The Earth’s magnetic field remains more or less of a mystery to physicists and astronomers. While it’s known that the geomagnetic field shields the Earth from the Sun’s deadly cosmic radiation, there are still higher mysteries afoot with the protective magnetic bubble surrounding the Earth.
Earlier this year, satellites detected that the Earth’s geomagnetic field was weakening due to unexplained causes; soon after it was discovered there was a massive crack in the magnetic field that left physicists baffled. It’s even speculated that the Earth once had many more than two magnetic poles due to the evolution of the spinning molten metal core deep below Earth’s crust.
Now, scientists studying the Earth’s magnetosphere have detected a new mysterious phenomenon just beyond the magnetic field. According to a NASA press release, astronomers have observed mysterious high-energy electrons flying through space at speeds approaching the speed of light. David Sibeck, co-author and THEMIS project scientist at NASA Goddard, claims that these electrons essentially defy our current models of physics:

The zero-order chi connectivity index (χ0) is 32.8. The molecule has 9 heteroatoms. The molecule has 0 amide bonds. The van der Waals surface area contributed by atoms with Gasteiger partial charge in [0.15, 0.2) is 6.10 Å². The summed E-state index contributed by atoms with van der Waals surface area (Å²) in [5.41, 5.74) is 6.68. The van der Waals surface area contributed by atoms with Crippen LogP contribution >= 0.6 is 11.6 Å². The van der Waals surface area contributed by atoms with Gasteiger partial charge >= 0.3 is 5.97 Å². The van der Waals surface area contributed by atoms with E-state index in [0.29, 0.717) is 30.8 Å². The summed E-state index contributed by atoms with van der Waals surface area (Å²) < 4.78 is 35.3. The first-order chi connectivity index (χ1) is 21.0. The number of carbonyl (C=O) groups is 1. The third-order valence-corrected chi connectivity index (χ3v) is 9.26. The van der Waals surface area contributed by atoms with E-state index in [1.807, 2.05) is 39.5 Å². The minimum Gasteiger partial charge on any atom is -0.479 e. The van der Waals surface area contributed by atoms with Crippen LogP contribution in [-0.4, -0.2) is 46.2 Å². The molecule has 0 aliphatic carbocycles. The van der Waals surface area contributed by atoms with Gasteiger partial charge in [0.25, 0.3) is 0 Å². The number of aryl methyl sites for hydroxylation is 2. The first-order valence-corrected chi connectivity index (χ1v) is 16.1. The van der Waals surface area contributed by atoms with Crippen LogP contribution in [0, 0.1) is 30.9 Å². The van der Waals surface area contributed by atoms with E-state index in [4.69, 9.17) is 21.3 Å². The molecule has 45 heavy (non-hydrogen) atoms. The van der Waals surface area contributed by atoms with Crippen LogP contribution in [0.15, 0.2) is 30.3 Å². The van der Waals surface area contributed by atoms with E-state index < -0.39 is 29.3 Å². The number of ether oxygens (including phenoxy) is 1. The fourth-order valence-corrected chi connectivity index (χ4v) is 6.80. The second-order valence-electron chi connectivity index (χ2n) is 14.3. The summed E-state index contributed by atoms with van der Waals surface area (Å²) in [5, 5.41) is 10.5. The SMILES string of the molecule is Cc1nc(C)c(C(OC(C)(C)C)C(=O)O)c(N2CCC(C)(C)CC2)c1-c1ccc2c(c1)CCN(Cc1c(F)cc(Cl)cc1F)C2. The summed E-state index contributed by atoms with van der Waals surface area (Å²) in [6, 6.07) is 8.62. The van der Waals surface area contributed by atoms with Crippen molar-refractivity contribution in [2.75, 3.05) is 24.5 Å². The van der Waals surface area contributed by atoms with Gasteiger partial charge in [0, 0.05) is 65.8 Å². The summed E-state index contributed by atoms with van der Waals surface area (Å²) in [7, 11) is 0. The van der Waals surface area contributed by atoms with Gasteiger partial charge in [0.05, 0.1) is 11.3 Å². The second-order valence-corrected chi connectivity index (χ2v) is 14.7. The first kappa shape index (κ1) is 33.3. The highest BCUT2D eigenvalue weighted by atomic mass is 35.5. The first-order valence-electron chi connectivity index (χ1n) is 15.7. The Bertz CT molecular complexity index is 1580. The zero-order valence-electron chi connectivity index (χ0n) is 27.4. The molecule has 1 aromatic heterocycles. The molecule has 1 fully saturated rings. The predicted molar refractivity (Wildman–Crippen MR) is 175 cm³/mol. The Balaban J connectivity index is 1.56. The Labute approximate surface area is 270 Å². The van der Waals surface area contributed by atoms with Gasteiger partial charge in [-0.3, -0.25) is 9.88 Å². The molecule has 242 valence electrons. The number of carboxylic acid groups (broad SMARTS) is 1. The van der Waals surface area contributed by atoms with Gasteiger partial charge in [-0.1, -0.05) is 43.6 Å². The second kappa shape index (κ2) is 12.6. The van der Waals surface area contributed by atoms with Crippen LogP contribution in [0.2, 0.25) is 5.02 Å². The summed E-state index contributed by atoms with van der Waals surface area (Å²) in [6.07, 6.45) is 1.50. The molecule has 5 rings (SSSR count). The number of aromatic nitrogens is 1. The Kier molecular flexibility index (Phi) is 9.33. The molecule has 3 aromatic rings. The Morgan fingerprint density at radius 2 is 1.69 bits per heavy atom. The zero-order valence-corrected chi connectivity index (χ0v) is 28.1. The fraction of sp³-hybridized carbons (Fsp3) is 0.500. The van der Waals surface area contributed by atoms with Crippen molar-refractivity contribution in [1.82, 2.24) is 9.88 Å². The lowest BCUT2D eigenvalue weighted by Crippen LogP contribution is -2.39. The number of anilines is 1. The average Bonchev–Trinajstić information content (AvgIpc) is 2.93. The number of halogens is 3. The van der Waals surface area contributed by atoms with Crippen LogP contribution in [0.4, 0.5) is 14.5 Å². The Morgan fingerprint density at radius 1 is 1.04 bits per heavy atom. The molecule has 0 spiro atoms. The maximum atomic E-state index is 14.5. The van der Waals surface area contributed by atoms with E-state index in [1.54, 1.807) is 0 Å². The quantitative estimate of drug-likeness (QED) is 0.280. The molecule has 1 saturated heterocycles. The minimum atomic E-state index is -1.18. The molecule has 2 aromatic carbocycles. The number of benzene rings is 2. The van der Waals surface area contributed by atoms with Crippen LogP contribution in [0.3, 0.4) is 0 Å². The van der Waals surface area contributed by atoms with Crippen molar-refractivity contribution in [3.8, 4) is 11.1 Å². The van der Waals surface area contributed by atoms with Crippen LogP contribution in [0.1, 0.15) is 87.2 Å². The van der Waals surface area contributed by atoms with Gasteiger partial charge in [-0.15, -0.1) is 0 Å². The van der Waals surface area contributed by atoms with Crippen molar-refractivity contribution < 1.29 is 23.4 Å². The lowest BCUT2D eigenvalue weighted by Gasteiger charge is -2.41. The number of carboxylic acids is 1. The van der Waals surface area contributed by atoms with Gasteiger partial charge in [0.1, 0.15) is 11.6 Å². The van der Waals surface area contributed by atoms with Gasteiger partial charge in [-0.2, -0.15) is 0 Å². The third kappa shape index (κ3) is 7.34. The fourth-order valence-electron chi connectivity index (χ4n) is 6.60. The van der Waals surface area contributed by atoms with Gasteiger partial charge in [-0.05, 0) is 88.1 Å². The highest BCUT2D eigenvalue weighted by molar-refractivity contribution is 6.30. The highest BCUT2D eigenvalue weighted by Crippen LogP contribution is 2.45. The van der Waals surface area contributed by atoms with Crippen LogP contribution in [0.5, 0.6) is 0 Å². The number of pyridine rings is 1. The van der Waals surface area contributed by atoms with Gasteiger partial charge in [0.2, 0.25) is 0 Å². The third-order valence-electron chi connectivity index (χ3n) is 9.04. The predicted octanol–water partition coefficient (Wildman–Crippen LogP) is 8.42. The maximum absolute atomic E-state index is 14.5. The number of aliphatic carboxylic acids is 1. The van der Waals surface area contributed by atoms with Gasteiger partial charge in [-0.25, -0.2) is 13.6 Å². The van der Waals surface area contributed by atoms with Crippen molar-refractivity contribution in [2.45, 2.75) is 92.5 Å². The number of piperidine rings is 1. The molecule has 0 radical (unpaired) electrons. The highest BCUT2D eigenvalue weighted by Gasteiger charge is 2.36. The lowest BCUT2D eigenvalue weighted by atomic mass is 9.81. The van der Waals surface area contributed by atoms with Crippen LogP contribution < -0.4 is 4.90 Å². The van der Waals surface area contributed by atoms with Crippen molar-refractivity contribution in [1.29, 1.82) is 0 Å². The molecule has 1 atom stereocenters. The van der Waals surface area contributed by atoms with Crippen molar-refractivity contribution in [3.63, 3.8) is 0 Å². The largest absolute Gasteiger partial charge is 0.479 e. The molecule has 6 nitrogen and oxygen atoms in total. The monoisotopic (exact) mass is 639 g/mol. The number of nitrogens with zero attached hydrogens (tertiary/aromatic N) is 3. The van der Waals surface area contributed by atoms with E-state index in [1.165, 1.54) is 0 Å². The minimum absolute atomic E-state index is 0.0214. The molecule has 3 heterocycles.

This is a puzzling case because we’re seeing energetic electrons where we don’t think they should be, and no model fits them. There is a gap in our knowledge, something basic is missing.
The electrons are thought to originate in what’s known as the “foreshock,” the region of space just beyond the Earth’s radiation-shielding magnetic field. According to the researchers’ published data in Physical Review Letters, the speed to which these electrons are being accelerated by the Earth’s foreshock region could be the tip of the iceberg for a host of new physics discoveries:
[…] no known shock acceleration mechanism can energize thermal electrons up to relativistic energies. The discovery of relativistic electrons associated with foreshock structures commonly generated in astrophysical shocks could provide a new paradigm for electron injections and acceleration in collisionless plasmas.
This mysterious electron phenomenon was discovered by NASA scientists working on the THEMIS mission, whose mission statement is to “resolve one of the oldest mysteries in space physics” by finding an explanation for auroras in Earth’s magnetic field.